A priest was this week sentenced to 12 years in prison for twice raping a 17-year-old girl. As well as the crimes themselves, the church’s response has attracted attention after it emerged that the accused priest was moved from parish to parish by the Archbishop of Gdańsk without explanation.
The priest, Michał L. (whose surname is concealed for legal reasons pending a possible appeal) befriended the victim, identified only as Agnieszka, and won the trust of her family. He then lured her to a church presbytery, where he raped her for the first time.
After the parents learned of the assault – following attempts by their daughter to take her own life – they informed another priest, reported OKO.press, an investigative news website. However, the only consequence was that Michał L. contacted Agnieszka to apologise.
The priest then raped Agnieszka a second time, after taking her to a hotel. This time, her mother informed Gdańsk curia about the incident and threatened to take the story to the media. A few days later, Michał L. was transferred to another parish but no other action was taken against him, according to Agnieszka’s lawyer.
OKO.press also reports that Michał L. was banned by the church from working with young people, but was later seen accompanying a group of youngsters on a pilgrimage to Jasna Góra, Poland’s holiest Catholic shrine.
Finally, in 2018, Agnieszka, who remained a deeply devoted Catholic, told a prayer meeting what had happened to her seven years earlier. The priest leading the meeting informed her that he was legally obliged to report the matter to both the curia and police. As a result, prosecutors opened an investigation and Michał L. was charged.
In court, the judge rejected the priest’s denial of the rapes while finding Agnieszka’s account to be “coherent” and “truthful”. She ruled that Michał L. had acted with deliberation to “exploit the trust, youth and emotional inexperience” of Agnieszka before luring her to the locations where he raped her.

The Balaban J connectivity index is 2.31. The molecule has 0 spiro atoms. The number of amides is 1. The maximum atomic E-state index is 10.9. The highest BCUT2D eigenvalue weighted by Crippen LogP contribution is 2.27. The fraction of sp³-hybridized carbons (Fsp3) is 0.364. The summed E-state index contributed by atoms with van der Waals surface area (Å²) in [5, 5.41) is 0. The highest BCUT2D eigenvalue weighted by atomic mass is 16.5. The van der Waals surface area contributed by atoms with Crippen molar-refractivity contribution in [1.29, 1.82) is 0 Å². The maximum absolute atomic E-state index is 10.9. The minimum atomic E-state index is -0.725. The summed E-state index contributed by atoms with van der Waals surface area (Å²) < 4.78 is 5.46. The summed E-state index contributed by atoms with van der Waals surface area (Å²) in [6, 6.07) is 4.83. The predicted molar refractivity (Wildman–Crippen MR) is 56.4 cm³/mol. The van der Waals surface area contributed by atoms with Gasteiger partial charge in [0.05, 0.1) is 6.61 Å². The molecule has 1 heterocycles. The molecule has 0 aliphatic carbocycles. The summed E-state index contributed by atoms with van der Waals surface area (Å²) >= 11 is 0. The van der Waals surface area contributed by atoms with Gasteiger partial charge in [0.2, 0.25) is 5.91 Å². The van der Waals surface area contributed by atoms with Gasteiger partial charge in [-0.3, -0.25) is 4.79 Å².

As well as receiving a 12-year prison term, Michał L. must pay Agnieszka 100,000 złoty compensation. He is still considering whether to appeal the judgement.
Outside the court room, questions have been raised about the response of the church to the case. At the end of 2011, the Archbishop of Gdańsk, Sławoj Leszek Głódź, transferred Michał L. away from the parish where he had been accused of rape to another nearby. Głódź subsequently moved him four more times to various parishes in the area, reported Gazeta Wyborzca.
OKO.press has found that in none of the cases were the new parishes informed of the reason behind the transfer. But, having spoken to priests in the parishes, the website finds that Michał L. may have committed other sexual offences in his new postings.
It has also determined that Archbishop Głódź was shown testimony from Agnieszka about her alleged rape. But there is no indication that he informed prosecutors or the Vatican, as he would have been obliged to do under rules issued in 2001 by Pope John Paul II. More recently, Pope Francis has introduced provisions to facilitate the removal of bishops who do not notify the authorities of reported sexual offences.
Głódź, as well as another bishop from Gdańsk, Ryszard Kasyna, did testify as witnesses during Michał L’s trial. But what they said is unknown, as proceedings took place behind closed doors. Gdańsk curia is also paying the costs of Agnieszka’s psychiatric treatment, reported Gazeta Wyborcza.